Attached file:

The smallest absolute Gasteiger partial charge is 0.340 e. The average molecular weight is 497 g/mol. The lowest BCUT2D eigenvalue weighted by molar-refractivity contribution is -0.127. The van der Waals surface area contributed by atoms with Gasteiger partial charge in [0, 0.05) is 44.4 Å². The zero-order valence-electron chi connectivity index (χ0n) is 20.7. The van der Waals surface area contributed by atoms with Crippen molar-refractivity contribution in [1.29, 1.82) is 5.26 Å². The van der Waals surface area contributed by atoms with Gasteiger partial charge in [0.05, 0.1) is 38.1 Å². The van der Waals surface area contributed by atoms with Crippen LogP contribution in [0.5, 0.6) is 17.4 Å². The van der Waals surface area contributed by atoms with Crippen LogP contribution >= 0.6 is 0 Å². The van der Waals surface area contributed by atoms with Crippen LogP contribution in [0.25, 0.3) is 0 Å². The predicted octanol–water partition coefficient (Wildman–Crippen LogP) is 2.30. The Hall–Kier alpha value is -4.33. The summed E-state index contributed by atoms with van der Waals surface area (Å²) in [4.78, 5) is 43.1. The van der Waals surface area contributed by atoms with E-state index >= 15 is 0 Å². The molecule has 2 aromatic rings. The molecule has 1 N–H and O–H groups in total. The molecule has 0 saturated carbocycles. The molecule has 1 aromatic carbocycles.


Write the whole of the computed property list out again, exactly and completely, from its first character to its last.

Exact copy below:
The smallest absolute Gasteiger partial charge is 0.340 e. The average molecular weight is 497 g/mol. The lowest BCUT2D eigenvalue weighted by molar-refractivity contribution is -0.127. The van der Waals surface area contributed by atoms with Gasteiger partial charge in [0, 0.05) is 44.4 Å². The zero-order valence-electron chi connectivity index (χ0n) is 20.7. The van der Waals surface area contributed by atoms with Crippen molar-refractivity contribution in [1.29, 1.82) is 5.26 Å². The van der Waals surface area contributed by atoms with Gasteiger partial charge in [0.05, 0.1) is 38.1 Å². The van der Waals surface area contributed by atoms with Crippen LogP contribution in [0.5, 0.6) is 17.4 Å². The van der Waals surface area contributed by atoms with Crippen LogP contribution >= 0.6 is 0 Å². The van der Waals surface area contributed by atoms with Crippen LogP contribution in [0.25, 0.3) is 0 Å². The predicted octanol–water partition coefficient (Wildman–Crippen LogP) is 2.30. The Hall–Kier alpha value is -4.33. The summed E-state index contributed by atoms with van der Waals surface area (Å²) in [4.78, 5) is 43.1. The van der Waals surface area contributed by atoms with E-state index >= 15 is 0 Å². The molecule has 2 aromatic rings. The molecule has 1 N–H and O–H groups in total. The molecule has 0 saturated carbocycles. The molecule has 1 aromatic carbocycles.